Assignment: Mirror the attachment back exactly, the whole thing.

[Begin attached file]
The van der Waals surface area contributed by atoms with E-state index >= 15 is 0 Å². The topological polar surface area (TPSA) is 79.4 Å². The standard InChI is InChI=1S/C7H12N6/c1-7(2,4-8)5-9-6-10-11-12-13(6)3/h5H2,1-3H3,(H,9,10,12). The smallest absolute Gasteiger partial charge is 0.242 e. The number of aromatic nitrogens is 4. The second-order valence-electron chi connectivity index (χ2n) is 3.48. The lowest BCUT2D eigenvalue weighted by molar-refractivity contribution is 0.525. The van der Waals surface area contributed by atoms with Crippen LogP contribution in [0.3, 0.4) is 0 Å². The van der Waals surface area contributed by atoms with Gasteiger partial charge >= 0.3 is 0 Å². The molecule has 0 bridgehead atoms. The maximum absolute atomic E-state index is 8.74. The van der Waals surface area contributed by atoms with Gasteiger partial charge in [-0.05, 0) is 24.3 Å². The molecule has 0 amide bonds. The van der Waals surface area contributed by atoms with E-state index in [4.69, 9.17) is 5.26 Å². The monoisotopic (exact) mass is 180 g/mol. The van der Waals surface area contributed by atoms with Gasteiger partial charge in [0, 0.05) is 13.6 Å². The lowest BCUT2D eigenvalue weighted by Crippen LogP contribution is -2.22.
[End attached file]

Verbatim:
The van der Waals surface area contributed by atoms with E-state index >= 15 is 0 Å². The topological polar surface area (TPSA) is 79.4 Å². The standard InChI is InChI=1S/C7H12N6/c1-7(2,4-8)5-9-6-10-11-12-13(6)3/h5H2,1-3H3,(H,9,10,12). The smallest absolute Gasteiger partial charge is 0.242 e. The number of aromatic nitrogens is 4. The second-order valence-electron chi connectivity index (χ2n) is 3.48. The lowest BCUT2D eigenvalue weighted by molar-refractivity contribution is 0.525. The van der Waals surface area contributed by atoms with Crippen LogP contribution in [0.3, 0.4) is 0 Å². The van der Waals surface area contributed by atoms with Gasteiger partial charge >= 0.3 is 0 Å². The molecule has 0 bridgehead atoms. The maximum absolute atomic E-state index is 8.74. The van der Waals surface area contributed by atoms with Gasteiger partial charge in [-0.05, 0) is 24.3 Å². The molecule has 0 amide bonds. The van der Waals surface area contributed by atoms with E-state index in [4.69, 9.17) is 5.26 Å². The monoisotopic (exact) mass is 180 g/mol. The van der Waals surface area contributed by atoms with Gasteiger partial charge in [0, 0.05) is 13.6 Å². The lowest BCUT2D eigenvalue weighted by Crippen LogP contribution is -2.22.